A youthful take on Nakusp Fall Faire 2012

It takes all kinds to make a good hand, and the same goes for a community. The Nakusp Fall Faire is a great example of this.

It takes all kinds to make a good hand, and the same goes for a community. The Nakusp Fall Faire is a great example of this.

Last year, my mom took me to the fair in an attempt to get me outside for more than five minutes at a time. The only thing I remember was being painfully bored, seeing nothing in the blankets and vegetables other than blankets and vegetables.

“Why should I be here, when I could be stabbing trolls, or ramping cars off other cars?” I thought to myself. The virtual world of my video games is a much more exciting place than the real one, if a bit of a slave to convention – trolls have been a stabbing target since at least 1980. But I digress. My point is that I was incredibly bored, and in no position to judge the importance of such an event.

A community stands to benefit very much from a celebration of its culture. As much as that sounds like a smarmy endorsement of the event, it’s not. At least I think it’s not. A few times I’ve been to places that were very much like Nakusp, but dead. Stores were closed, the streets were empty, and the whole thing felt like an old western village just waiting for Clint Eastwood to walk into town.

I wasn’t caught in any exciting gunfights, but the whole image was depressing nonetheless.

Nothing is more sad than a community that has stopped caring about itself, a shell devoid of personality or life. There are many reasons this could happen, from a lacklustre economy, to bad location, to infestation of giant nuclear ants. One of those reasons is a lack of individuals caring for the community. Let me give you an example: If your town is in trouble, but you don’t know anyone there, why do you care? If, say, your local record store is shutting down, who cares? You already go out of town to shop anyway.

See what I mean? If nobody really gets involved in the community, no one is really going to care when things go south. That’s why I’ve realized how important stuff like the fair is. No matter how small, it’s a show of support, and that matters.

Getting to the fair itself, it was a great deal more interesting this time around, whether that was due to me being more receptive or an actual increase in attendance is not for me to say.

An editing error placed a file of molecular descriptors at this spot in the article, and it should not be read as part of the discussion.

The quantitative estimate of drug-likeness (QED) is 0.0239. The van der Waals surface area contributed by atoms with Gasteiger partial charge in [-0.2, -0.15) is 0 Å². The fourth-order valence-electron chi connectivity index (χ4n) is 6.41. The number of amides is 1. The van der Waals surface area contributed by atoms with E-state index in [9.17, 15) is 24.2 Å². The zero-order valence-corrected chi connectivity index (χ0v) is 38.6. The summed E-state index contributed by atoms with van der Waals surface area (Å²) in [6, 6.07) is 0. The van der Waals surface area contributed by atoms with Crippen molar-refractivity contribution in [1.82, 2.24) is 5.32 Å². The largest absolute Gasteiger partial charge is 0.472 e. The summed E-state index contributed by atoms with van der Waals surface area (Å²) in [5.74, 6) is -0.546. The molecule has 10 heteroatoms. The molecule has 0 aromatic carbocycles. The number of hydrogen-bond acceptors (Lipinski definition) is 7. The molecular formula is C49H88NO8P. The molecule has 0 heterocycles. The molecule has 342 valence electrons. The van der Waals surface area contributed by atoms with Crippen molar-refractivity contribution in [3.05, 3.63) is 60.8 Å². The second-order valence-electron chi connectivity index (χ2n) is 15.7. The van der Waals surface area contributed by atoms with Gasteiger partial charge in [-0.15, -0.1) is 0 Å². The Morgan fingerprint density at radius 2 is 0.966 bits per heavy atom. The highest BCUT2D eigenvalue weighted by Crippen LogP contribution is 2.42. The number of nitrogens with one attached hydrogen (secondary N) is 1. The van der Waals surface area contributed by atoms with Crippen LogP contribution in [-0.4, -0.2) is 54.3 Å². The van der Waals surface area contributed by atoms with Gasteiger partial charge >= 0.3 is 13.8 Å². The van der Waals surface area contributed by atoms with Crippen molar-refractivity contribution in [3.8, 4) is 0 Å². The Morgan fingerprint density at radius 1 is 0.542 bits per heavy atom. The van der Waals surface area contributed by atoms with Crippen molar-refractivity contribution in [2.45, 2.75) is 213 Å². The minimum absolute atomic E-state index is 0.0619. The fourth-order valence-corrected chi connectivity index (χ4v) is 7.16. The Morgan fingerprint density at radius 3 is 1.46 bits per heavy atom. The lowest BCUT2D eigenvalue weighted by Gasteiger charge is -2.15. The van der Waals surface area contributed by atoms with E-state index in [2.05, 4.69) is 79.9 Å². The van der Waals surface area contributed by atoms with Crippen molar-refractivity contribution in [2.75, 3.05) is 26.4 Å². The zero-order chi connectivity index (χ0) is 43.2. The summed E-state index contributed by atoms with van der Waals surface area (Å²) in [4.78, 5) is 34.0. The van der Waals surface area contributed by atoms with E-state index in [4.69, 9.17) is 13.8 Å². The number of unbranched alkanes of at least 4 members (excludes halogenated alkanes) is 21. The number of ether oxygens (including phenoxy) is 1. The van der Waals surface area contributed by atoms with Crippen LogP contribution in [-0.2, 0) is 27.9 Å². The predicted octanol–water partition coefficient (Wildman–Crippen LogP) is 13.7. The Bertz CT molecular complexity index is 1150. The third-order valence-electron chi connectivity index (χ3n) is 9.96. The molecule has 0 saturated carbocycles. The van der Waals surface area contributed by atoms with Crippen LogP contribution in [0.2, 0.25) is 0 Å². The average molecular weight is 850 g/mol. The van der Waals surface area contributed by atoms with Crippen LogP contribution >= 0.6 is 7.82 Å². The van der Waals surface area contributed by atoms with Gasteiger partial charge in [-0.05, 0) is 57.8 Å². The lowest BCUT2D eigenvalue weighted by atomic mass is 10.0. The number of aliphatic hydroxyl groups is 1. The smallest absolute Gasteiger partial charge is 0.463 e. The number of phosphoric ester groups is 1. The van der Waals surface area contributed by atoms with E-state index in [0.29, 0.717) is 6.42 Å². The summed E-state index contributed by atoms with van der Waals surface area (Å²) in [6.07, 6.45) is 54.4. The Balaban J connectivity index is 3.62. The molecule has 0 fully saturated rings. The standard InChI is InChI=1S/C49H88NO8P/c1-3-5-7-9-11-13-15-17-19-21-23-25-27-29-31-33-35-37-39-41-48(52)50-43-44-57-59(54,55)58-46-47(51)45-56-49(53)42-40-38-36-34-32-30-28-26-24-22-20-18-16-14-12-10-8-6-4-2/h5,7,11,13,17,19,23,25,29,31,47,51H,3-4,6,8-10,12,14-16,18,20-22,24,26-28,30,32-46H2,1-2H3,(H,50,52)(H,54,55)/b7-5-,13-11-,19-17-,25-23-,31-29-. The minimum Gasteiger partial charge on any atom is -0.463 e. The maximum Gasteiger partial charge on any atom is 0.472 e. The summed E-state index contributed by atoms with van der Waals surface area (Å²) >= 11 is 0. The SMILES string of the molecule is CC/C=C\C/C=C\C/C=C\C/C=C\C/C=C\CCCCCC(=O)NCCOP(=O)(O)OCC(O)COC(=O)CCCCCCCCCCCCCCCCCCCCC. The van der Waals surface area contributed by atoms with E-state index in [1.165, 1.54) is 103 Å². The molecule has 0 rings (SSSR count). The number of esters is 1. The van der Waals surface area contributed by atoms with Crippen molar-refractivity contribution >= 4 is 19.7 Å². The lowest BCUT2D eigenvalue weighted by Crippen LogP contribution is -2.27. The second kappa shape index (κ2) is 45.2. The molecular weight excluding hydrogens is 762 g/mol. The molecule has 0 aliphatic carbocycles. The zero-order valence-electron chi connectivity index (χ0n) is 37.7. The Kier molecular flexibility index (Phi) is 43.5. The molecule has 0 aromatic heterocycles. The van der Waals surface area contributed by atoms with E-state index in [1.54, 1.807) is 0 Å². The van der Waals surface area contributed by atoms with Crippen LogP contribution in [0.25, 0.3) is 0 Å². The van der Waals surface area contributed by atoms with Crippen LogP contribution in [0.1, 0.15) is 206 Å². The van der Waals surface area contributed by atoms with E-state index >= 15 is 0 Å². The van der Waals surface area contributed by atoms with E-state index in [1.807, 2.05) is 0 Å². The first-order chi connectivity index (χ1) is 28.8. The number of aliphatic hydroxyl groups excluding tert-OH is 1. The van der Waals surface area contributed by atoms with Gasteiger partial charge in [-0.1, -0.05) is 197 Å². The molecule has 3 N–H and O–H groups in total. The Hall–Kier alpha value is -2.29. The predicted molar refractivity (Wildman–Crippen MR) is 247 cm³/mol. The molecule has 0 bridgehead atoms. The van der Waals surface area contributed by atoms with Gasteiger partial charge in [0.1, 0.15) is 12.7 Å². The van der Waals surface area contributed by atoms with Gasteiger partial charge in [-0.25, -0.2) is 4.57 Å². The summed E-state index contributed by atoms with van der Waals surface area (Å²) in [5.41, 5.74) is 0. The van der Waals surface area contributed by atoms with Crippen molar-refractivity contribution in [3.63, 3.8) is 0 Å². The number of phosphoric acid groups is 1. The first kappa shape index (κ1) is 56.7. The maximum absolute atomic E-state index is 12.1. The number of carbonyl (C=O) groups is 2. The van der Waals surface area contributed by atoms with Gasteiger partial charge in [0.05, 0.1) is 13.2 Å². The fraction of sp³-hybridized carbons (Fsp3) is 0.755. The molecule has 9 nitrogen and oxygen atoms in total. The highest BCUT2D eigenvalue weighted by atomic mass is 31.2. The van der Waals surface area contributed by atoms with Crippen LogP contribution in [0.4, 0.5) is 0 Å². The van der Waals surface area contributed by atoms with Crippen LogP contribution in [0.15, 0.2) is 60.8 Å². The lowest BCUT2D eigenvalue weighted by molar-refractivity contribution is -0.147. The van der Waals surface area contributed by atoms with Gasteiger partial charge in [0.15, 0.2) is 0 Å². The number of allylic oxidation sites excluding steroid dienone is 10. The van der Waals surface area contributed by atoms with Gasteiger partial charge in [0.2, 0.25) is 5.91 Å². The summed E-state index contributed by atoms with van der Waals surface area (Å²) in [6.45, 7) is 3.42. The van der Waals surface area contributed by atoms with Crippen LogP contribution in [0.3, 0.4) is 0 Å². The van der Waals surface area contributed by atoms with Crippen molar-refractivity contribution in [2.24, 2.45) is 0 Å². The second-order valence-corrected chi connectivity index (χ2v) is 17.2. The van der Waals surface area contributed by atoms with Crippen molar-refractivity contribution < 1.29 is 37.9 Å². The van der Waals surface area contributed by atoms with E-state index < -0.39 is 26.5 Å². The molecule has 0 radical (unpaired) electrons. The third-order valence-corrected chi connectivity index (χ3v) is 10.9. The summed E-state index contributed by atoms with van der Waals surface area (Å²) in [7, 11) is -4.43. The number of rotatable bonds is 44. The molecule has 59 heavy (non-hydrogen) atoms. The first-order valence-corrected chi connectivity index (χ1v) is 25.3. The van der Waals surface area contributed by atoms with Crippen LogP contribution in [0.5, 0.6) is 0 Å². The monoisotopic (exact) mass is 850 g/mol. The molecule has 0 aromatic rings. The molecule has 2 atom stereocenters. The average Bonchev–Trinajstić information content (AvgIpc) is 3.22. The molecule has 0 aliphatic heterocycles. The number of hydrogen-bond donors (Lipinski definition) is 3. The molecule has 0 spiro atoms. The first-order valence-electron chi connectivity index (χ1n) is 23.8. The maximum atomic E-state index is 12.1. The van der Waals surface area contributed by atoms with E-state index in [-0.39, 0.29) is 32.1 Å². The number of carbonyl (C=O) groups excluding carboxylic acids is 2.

There was art, there was jewellery and there was a great deal of vegetables. One such vegetable was a giant specimen of a pumpkin, grown by a Mr. Herman Bergner, who was nowhere to be found. If I had grown a vegetable almost large enough to fit a small child inside, I would have been sitting in a chair right beside it, ready to soak up all the attention. Oh well, I suppose he is a more humble man than I.

Indeed, there were more than a few giant vegetables present, ranging from foot-long peas to face-sized sunflowers. I do have to wonder, if vegetables can get this big, what about ants?

Anyway, the venerable artist Amy Surina and her friends Trinity Miller and Morgan Leontowicz were there, drawing things that made my stick-figure A-Team look terrible.

Art of different kinds made a good showing, featuring quilts by Dawna Dinning and others, woodwork by Lloyd Dennis, and jewellery by Christine Meyer. Walter and Elizabeth Mitchell showcased their impressive (if somewhat frightening) collection of knives, and Cyra Frisk brought her charm and personality to the Special Olympics booth. Also, there were chocolates. Jennifer Cross’ chocolates, to be specific.

Speaking of food, there was lots of that, although I wasn’t able to sample any due to the fair’s ‘look, but don’t touch’ policy and my own financial short-sightedness. Some of the food, zucchinis to be specific, was put on wheels and sent down a ramp, in what I believe is called the zucchini races. As Spock himself would say, “Logical.” I was unable to catch the exciting conclusion, as my ride arrived and my atrophied limbs were starting to hurt from the exertion of standing up.

On my way out I noticed the booth of Mr. Peter Blundell was void of spectators, an uncommon occurrence. Apparently, he was out to lunch. Peter has accrued a surprising amount of fame in the business of identifying old things, and has actually appeared on television. My respect goes to him for making a name of himself that isn’t ‘the guy with old paintings.’


Overall, I had a far more interesting experience than I would have expected; with so many great people doing things locally, I don’t think Nakusp will become a ghost town for a long time.



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